Man appears in St. Clair Shores with blood alcohol level twice legal limit

File this in the category: what not to do in court.

The Macomb County Prosecutor is charging Deandre Hill with operating while intoxicated after showing up to court in St. Clair Shores Monday, drunk.

Hill, 37, was there for a substance abuse assessment, part of his sentencing from an OWI conviction back in January.

Prosecutors say Hill reeked of booze in court. When asked, he denied driving there but surveillance video showed him pulling into parking lot, stepping out of his car and walking inside the court house.

Police checked his blood alcohol content twice and both times it came back nearly double the legal limit.

"The two spots in the whole world where you want to make sure you're sober when you're going to is the police station and the courthouse," said Macomb County Prosecutor Eric Smith.

James Gird did not get the memo. The 57-year-old did the exact same thing last week showing up to court in Shelby Township for an OWI charge well beyond wasted. His blood alcohol content was .36 qualifying him for super drunk.

"It was significantly higher than we would need for a conviction of super drunk," Smith said.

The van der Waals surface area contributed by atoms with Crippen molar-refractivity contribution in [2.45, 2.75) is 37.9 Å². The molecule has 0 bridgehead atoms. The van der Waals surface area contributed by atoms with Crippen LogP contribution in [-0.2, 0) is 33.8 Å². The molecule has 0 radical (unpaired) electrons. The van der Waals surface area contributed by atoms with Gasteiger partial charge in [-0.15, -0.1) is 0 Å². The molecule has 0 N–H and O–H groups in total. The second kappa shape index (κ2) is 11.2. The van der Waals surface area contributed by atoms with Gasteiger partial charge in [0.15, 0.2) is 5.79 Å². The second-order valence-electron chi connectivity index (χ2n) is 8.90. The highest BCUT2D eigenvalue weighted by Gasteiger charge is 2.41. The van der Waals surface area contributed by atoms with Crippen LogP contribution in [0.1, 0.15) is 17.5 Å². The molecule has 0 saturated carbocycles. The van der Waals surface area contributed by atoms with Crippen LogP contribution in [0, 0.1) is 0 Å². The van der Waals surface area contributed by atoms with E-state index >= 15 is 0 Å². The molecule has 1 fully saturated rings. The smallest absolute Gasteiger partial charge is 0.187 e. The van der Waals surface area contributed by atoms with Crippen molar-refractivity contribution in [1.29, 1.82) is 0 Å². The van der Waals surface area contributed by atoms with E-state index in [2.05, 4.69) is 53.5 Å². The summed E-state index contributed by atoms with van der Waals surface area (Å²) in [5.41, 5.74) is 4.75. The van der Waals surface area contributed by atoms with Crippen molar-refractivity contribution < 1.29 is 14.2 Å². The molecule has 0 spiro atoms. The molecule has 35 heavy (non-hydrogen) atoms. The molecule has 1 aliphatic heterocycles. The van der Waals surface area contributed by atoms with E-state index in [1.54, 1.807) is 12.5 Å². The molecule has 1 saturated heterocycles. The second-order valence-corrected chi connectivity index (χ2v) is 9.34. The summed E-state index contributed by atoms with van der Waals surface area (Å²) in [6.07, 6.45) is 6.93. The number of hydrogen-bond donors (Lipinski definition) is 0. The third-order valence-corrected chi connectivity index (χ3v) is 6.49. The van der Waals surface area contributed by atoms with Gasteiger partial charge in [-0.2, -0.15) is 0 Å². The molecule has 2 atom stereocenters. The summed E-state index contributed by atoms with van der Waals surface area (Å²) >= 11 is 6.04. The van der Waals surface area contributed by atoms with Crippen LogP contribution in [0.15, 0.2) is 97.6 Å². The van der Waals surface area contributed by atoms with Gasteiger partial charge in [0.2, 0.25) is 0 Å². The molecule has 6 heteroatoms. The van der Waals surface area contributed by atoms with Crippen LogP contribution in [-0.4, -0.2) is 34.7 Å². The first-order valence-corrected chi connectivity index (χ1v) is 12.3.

In a statement Smith elaborated with, "This is clearly a case of another defendant who has an issue with alcohol dependency. We will continue to work in conjunction with our local police agencies to address this issue, before an innocent person is seriously harmed."

So, what gives?

"Most substance use disorders do exist on a spectrum and some people have mild disease, some have moderate and some have severe disease," said Andrew King. "And it sounds like if you're showing up at a court house intoxicated, you are probably on the more severe end of the spectrum."

FOX 2 spoke with addiction specialist Andrew King from the Detroit Medical Center. His advice: think about how much you normally drink and if it's too much, get help.

Experts have mapped out the boundaries for low risk drinking. 

"For women it's about one drink per day or less than eight drinks per week and for men, it's two or less drinks per day and less than 15 drinks per week," King said. "And that can help you gauge your alcohol usage."

Deandre Hill